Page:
I would like begin and center my remarks around a scripture, D&C 50:24. I get funny phone calls all of the time about my father, funny questions from people that I don't know. A lot of them are Primary presidents and they want to know his favorite food, his favorite color, his favorite dessert-dessert is a big one, I don't why-all sorts of questions that I have no idea how to answer.
One particular Sunday morning I had a frantic Primary president call and say, "I need to know where your father was baptized." I said, "I don't know." And she said, "What do you mean, you don't know?" I said, "I don't know." She said, "I have to know and I have to know in an hour." And I said, "I can't tell you right now." And she said, "Well I have to be at Primary and I have to know in an hour." She kept on going, and got testier. And I kept on saying I don't know. And finally she said, "What I need to know is, somehow every President of the Church before President Hinckley, no President has ever been baptized in a regular font in a church building." She said, "If he was, he would be the first." I said that I was sure that he was because I would know. I said, "Let me call you back in five minutes, and see if I can check." So I called up my father and I said, "Where were you baptized?" And he said, "Who wants to know?" So I told him the story and he said that he was baptized in a font. I said, "Don't tell me where, I can't have this kind of classified information. It's just too big of a responsibility." So I don't know where he was baptized, just that he was baptized in a font. But there is one thing that I do know because it's one of his favorite scriptures, and this is verifiable and true:
"That which is God is light; and he that receieveth light, and continueth in God, receieveth more light; and that light groweth brighter and brighter until the perfect day." (D&C 50:24)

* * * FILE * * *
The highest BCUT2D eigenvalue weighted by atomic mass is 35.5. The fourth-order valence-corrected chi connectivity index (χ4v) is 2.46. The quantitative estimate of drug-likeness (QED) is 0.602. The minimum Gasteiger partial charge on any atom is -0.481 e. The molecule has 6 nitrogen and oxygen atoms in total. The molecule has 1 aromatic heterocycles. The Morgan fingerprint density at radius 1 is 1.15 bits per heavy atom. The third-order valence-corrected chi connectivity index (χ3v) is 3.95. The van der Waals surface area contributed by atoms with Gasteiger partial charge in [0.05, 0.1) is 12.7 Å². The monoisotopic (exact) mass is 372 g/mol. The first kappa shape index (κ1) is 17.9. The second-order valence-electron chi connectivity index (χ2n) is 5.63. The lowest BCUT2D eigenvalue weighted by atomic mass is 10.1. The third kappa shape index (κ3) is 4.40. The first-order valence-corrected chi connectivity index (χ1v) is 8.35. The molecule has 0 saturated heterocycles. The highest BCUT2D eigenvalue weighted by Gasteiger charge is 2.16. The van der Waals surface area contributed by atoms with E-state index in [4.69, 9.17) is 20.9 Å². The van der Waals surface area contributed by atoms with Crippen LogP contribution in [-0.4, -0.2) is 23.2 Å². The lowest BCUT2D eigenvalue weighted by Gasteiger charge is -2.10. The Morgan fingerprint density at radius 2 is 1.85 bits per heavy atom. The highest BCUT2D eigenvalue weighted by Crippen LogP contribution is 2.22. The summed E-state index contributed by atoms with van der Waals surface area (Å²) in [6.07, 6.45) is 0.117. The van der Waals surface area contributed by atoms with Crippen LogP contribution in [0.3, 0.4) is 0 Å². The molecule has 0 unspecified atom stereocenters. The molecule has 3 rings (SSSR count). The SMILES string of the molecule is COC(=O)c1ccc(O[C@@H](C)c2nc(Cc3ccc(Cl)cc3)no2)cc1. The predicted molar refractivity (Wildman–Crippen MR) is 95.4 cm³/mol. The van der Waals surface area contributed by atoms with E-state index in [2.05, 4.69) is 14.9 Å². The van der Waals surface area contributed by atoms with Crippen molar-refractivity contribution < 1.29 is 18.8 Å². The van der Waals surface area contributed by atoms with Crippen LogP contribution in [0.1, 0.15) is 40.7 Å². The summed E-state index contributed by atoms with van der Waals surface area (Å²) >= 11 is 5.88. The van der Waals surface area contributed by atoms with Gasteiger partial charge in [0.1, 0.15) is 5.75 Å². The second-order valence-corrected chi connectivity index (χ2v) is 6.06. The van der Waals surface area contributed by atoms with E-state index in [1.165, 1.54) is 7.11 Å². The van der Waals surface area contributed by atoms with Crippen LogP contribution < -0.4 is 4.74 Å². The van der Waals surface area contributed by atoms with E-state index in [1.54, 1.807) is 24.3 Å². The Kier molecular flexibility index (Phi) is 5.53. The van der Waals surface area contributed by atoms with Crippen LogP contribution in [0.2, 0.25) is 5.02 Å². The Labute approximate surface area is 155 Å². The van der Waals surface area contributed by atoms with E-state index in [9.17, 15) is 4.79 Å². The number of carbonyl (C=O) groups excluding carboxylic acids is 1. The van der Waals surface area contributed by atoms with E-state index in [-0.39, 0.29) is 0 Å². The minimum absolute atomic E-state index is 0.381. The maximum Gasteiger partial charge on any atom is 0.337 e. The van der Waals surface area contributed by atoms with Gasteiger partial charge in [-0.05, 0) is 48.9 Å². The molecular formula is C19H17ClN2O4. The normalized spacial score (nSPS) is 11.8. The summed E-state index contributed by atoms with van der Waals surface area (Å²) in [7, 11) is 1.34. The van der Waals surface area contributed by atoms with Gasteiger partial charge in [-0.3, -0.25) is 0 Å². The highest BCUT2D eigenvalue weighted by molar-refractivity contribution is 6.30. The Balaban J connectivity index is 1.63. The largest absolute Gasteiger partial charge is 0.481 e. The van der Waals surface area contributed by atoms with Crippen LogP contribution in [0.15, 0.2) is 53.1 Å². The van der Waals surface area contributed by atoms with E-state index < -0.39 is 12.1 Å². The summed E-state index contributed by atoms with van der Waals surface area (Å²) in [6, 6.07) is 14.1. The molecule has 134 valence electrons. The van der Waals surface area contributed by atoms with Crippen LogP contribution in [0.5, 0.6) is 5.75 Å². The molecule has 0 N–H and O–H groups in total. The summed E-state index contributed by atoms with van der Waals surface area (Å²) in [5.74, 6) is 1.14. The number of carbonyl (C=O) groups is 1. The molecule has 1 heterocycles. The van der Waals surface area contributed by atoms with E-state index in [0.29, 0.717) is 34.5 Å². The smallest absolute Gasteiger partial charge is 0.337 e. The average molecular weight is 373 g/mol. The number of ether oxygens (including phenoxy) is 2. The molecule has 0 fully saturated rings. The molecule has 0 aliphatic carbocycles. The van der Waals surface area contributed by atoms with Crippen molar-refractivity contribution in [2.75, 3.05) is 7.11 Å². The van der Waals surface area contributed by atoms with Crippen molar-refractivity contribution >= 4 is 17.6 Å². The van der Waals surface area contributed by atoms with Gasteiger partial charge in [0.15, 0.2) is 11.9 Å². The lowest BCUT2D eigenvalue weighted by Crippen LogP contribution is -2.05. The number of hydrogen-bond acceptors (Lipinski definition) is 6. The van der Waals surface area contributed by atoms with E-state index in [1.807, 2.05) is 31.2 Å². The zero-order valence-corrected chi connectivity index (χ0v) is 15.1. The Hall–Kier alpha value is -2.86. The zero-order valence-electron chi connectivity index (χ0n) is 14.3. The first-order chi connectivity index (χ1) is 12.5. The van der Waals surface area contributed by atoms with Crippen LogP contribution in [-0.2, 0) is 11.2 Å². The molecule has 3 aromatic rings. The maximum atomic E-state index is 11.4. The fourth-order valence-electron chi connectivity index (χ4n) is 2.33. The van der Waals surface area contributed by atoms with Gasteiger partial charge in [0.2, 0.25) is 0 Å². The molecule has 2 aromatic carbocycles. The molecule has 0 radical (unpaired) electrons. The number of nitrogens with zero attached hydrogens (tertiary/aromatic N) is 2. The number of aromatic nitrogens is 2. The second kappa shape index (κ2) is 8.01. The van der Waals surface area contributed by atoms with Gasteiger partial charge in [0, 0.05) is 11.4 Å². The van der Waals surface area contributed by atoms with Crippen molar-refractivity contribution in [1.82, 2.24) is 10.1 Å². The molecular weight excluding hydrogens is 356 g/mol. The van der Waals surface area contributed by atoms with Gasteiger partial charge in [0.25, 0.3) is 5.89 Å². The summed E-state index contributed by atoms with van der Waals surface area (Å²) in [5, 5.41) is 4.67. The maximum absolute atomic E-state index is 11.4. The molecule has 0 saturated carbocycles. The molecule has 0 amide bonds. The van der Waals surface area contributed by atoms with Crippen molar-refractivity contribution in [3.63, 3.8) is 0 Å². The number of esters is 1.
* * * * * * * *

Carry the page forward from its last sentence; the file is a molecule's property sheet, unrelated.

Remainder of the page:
It is a wonderful scripture, isn't it. I am watching you who have the light coming across you from the window. I know it is in your eyes, but I can't tell you what that path of light does when I look out and I see your faces lit up. "That which is of light cometh of God, and that light groweth brighter and brighter until a perfect day."
Yesterday was my birthday, and so I come to you a little older then I would have been last week. Birthdays for me have become very, very sweet events. The numbers themselves are curious things. They don't mean what they used to. When you turn five you can go to school, when you turn sixteen you can get a driver's license, when you turn eighteen you can vote. There isn't anything that I can think of that I can do today that I couldn't do yesterday. And so and the only way I notice the number is sort of being shocked that it is so big. What generally happens to me is that it gives me an opportunity to stop for just a minute and think back and be able to see some patterns, and some things about the road that I have traveled that I don't always notice when I am in fast forward. And so I did some turning around yesterday and looking. I experienced a flood of tender feelings of testimony that I feel compelled to speak aloud to you today. I hope you will forgive just an old lady's personal stories, because that is really where I am today. And I want to tell some stories, actually they aren't stories; but they are the recounting of several epiphanies in my life. And they have a common theme.